Tuesday, December 6, 2016
1012 C Street  •  Floresville, TX 78114  •  Phone: 830-216-4519  •  Fax: 830-393-3219  • 
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Lost & Found

Found: Red Chihuahua, male, friendly but frightened, need to find his owner, in Floresville. 830-534-6413.

VideoFound: Dog, chocolate color, on old Pittman Rd., be prepared to prove it's your dog, looking for owner. Call or text Tammy at 830-391-6662.
Lost: Male Great Pyrenees, all white, double dew claws on back legs, sweet, shy, not aggressive, Nov. 10, C.R. 404/405, neighbors heard 2 shots, any information appreciated. 830-393-0801.
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Help Wanted

CCSCT, a nonprofit, is seeking an Assistant Cook to assist with preparation and cooking of home-delivered meals for its Senior Nutrition Program in Floresville. Applicants must have HS diploma equivalent and minimum of 1 year of experience in meal preparation, meal planning or related work experience. Additional work experience may be substituted for education. Interested applicants can apply online at www.ccsct.org or can apply in person at 1513 3rd St., Floresville, Texas.
Your #1 Advertising Resource! Call 830-216-4519.
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Breaking News


Feb. 19-25 is Severe Weather Awareness Week in Texas




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Texas Department of Public Safety
February 21, 2012, 3:28pm
2,508 views | Post a comment

Straight-line wind storms, thunderstorms and tornadoes can occur at any time of year in Texas. So it pays for individuals and families to plan what to do well in advance. Feb. 19--25 is Severe Weather Awareness Week in Texas. The Texas Department of Public Safety and the National Weather Service remind you that this is a good time to talk to your friends and family about emergency preparedness.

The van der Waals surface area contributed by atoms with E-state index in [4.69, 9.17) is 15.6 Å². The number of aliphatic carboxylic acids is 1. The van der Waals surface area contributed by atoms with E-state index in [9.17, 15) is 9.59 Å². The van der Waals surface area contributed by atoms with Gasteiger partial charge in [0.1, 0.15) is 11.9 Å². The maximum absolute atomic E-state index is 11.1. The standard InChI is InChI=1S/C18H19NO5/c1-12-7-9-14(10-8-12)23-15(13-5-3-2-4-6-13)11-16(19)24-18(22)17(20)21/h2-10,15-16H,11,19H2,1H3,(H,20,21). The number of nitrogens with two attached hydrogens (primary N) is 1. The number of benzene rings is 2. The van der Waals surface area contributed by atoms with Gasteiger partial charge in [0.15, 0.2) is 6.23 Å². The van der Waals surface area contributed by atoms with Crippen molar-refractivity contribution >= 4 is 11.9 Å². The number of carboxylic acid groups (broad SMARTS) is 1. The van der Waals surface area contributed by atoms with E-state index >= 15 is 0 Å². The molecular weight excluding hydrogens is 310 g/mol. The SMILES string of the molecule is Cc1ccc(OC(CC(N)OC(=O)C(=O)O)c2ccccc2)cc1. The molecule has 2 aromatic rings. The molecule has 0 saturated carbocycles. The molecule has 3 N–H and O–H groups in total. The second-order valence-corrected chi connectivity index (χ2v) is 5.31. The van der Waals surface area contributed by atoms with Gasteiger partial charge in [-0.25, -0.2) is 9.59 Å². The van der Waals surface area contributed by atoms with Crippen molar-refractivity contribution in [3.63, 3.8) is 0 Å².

While tornadoes are extremely dangerous, wind, ice and hail storms can do similar damage, so thunderstorms should never be taken for granted. Dangers include:

Straight-line thunderstorm winds, sometimes referred to as downbursts that blow in excess of 100 mph, are strong enough to uproot trees, destroy crops and cause substantial damage to buildings and roofs. These include severe and rapid downdrafts of air that push damaging winds outward on or near ground level and that are especially dangerous to aviation.

Hail falling to earth at speeds nearing 100 mph, damaging trees, crops, automobiles and buildings. Hail storms cause more than $1 billion in damage nationwide each year.

When severe weather threatens, monitor TV and radio broadcasts as well as NOAA weather radio for storm warnings and watches. When straight-line winds threaten, respond the same way you would to the threat of a tornado. Seek shelter in an interior room on the lowest floor, such as a bathroom, stairwell, hallway or closet. Stay away from windows. If you are outside, cover your head to protect against flying debris. Avoid highway overpasses.

For more information visit:

_aware_severe.htm>Texas Division of Emergency Management’s Severe Weather Awareness webpage
National Weather Service Southern Region Headquarters
American Red Cross
Ready.gov
 

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